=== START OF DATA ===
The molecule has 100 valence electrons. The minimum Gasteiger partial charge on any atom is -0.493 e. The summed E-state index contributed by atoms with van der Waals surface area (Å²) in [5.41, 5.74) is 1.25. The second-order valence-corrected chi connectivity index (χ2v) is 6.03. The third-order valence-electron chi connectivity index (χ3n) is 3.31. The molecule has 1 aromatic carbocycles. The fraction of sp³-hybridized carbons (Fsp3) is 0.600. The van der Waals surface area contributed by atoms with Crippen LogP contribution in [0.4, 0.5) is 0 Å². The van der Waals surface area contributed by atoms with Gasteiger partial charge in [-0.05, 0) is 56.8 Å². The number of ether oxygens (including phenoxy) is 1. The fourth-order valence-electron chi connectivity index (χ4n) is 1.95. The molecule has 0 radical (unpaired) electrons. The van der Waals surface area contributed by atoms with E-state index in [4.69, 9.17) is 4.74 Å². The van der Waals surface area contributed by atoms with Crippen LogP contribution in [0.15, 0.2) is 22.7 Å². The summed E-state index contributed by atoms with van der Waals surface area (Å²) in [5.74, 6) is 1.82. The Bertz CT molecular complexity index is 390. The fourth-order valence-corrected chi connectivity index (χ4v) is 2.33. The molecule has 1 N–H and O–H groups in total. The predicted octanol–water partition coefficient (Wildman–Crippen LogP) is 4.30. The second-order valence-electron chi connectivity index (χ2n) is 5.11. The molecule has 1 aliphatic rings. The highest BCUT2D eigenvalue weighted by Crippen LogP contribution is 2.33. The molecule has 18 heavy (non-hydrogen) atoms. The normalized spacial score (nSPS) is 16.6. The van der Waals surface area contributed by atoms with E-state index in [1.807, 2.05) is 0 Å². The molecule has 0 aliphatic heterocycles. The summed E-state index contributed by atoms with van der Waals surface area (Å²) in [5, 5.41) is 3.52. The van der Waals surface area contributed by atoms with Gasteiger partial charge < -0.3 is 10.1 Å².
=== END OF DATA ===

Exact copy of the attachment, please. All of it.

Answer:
The molecule has 100 valence electrons. The minimum Gasteiger partial charge on any atom is -0.493 e. The summed E-state index contributed by atoms with van der Waals surface area (Å²) in [5.41, 5.74) is 1.25. The second-order valence-corrected chi connectivity index (χ2v) is 6.03. The third-order valence-electron chi connectivity index (χ3n) is 3.31. The molecule has 1 aromatic carbocycles. The fraction of sp³-hybridized carbons (Fsp3) is 0.600. The van der Waals surface area contributed by atoms with Crippen LogP contribution in [0.4, 0.5) is 0 Å². The van der Waals surface area contributed by atoms with Gasteiger partial charge in [-0.05, 0) is 56.8 Å². The number of ether oxygens (including phenoxy) is 1. The fourth-order valence-electron chi connectivity index (χ4n) is 1.95. The molecule has 0 radical (unpaired) electrons. The van der Waals surface area contributed by atoms with E-state index in [4.69, 9.17) is 4.74 Å². The van der Waals surface area contributed by atoms with Crippen LogP contribution in [0.15, 0.2) is 22.7 Å². The summed E-state index contributed by atoms with van der Waals surface area (Å²) in [5.74, 6) is 1.82. The Bertz CT molecular complexity index is 390. The fourth-order valence-corrected chi connectivity index (χ4v) is 2.33. The molecule has 1 N–H and O–H groups in total. The predicted octanol–water partition coefficient (Wildman–Crippen LogP) is 4.30. The second-order valence-electron chi connectivity index (χ2n) is 5.11. The molecule has 1 aliphatic rings. The highest BCUT2D eigenvalue weighted by Crippen LogP contribution is 2.33. The molecule has 18 heavy (non-hydrogen) atoms. The normalized spacial score (nSPS) is 16.6. The van der Waals surface area contributed by atoms with E-state index in [1.807, 2.05) is 0 Å². The molecule has 0 aliphatic heterocycles. The summed E-state index contributed by atoms with van der Waals surface area (Å²) in [5, 5.41) is 3.52. The van der Waals surface area contributed by atoms with Gasteiger partial charge < -0.3 is 10.1 Å².